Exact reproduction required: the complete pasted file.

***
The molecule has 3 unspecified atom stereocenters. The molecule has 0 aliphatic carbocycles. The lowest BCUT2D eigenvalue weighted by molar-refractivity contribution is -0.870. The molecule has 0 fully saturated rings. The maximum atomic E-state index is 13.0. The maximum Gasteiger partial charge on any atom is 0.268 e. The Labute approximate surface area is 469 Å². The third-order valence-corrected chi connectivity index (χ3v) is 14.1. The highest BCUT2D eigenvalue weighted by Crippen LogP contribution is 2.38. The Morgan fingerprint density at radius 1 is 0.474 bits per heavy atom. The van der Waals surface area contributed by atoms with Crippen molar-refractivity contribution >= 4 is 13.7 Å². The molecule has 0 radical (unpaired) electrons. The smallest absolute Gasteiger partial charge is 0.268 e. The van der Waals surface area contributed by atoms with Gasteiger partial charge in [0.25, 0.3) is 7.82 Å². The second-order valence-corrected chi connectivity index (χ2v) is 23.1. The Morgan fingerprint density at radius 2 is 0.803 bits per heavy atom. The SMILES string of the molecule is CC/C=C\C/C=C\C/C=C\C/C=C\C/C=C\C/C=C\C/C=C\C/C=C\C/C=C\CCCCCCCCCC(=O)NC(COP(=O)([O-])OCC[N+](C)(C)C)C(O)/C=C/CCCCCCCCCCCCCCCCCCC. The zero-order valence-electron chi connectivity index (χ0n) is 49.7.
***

The molecule has 3 unspecified atom stereocenters. The molecule has 0 aliphatic carbocycles. The lowest BCUT2D eigenvalue weighted by molar-refractivity contribution is -0.870. The molecule has 0 fully saturated rings. The maximum atomic E-state index is 13.0. The maximum Gasteiger partial charge on any atom is 0.268 e. The Labute approximate surface area is 469 Å². The third-order valence-corrected chi connectivity index (χ3v) is 14.1. The highest BCUT2D eigenvalue weighted by Crippen LogP contribution is 2.38. The Morgan fingerprint density at radius 1 is 0.474 bits per heavy atom. The van der Waals surface area contributed by atoms with Crippen molar-refractivity contribution >= 4 is 13.7 Å². The molecule has 0 radical (unpaired) electrons. The smallest absolute Gasteiger partial charge is 0.268 e. The van der Waals surface area contributed by atoms with Gasteiger partial charge in [0.25, 0.3) is 7.82 Å². The second-order valence-corrected chi connectivity index (χ2v) is 23.1. The Morgan fingerprint density at radius 2 is 0.803 bits per heavy atom. The SMILES string of the molecule is CC/C=C\C/C=C\C/C=C\C/C=C\C/C=C\C/C=C\C/C=C\C/C=C\C/C=C\CCCCCCCCCC(=O)NC(COP(=O)([O-])OCC[N+](C)(C)C)C(O)/C=C/CCCCCCCCCCCCCCCCCCC. The zero-order valence-electron chi connectivity index (χ0n) is 49.7.